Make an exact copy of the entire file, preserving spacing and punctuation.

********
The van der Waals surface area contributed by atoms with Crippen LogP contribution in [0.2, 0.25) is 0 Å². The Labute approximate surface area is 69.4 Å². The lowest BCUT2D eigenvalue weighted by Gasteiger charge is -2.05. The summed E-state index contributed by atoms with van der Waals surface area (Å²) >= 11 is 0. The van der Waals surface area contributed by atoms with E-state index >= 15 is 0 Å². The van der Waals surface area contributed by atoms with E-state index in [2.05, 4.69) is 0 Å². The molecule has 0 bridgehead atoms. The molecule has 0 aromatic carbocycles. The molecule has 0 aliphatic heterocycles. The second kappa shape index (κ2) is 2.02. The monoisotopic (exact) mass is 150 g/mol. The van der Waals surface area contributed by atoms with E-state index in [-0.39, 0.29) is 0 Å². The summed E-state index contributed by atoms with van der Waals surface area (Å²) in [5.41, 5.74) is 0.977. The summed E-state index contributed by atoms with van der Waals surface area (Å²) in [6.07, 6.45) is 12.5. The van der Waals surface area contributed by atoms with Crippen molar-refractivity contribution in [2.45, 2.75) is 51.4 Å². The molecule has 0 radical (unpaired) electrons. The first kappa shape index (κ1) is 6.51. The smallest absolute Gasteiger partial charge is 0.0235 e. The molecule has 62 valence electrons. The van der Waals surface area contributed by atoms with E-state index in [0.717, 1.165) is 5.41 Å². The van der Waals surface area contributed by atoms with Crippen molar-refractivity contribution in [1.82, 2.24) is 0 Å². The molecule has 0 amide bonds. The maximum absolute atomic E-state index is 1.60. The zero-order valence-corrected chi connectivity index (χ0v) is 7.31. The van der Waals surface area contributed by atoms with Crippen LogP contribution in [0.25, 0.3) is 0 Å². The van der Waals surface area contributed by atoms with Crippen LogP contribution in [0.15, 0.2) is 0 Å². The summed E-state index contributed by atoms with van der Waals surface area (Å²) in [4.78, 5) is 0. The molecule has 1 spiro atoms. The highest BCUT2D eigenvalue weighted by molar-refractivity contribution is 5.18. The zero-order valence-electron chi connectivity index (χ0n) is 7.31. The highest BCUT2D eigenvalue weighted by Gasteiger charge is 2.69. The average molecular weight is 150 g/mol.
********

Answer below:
The van der Waals surface area contributed by atoms with Crippen LogP contribution in [0.2, 0.25) is 0 Å². The Labute approximate surface area is 69.4 Å². The lowest BCUT2D eigenvalue weighted by Gasteiger charge is -2.05. The summed E-state index contributed by atoms with van der Waals surface area (Å²) >= 11 is 0. The van der Waals surface area contributed by atoms with E-state index >= 15 is 0 Å². The van der Waals surface area contributed by atoms with E-state index in [2.05, 4.69) is 0 Å². The molecule has 0 bridgehead atoms. The molecule has 0 aromatic carbocycles. The molecule has 0 aliphatic heterocycles. The second kappa shape index (κ2) is 2.02. The monoisotopic (exact) mass is 150 g/mol. The van der Waals surface area contributed by atoms with E-state index in [-0.39, 0.29) is 0 Å². The summed E-state index contributed by atoms with van der Waals surface area (Å²) in [5.41, 5.74) is 0.977. The summed E-state index contributed by atoms with van der Waals surface area (Å²) in [6.07, 6.45) is 12.5. The van der Waals surface area contributed by atoms with Crippen molar-refractivity contribution in [2.45, 2.75) is 51.4 Å². The molecule has 0 radical (unpaired) electrons. The first kappa shape index (κ1) is 6.51. The smallest absolute Gasteiger partial charge is 0.0235 e. The molecule has 62 valence electrons. The van der Waals surface area contributed by atoms with E-state index in [0.717, 1.165) is 5.41 Å². The van der Waals surface area contributed by atoms with Crippen molar-refractivity contribution in [1.82, 2.24) is 0 Å². The molecule has 0 amide bonds. The maximum absolute atomic E-state index is 1.60. The zero-order valence-corrected chi connectivity index (χ0v) is 7.31. The van der Waals surface area contributed by atoms with Crippen LogP contribution in [0.25, 0.3) is 0 Å². The van der Waals surface area contributed by atoms with Crippen LogP contribution in [0.15, 0.2) is 0 Å². The summed E-state index contributed by atoms with van der Waals surface area (Å²) in [4.78, 5) is 0. The molecule has 1 spiro atoms. The highest BCUT2D eigenvalue weighted by molar-refractivity contribution is 5.18. The zero-order valence-electron chi connectivity index (χ0n) is 7.31. The highest BCUT2D eigenvalue weighted by Gasteiger charge is 2.69. The average molecular weight is 150 g/mol.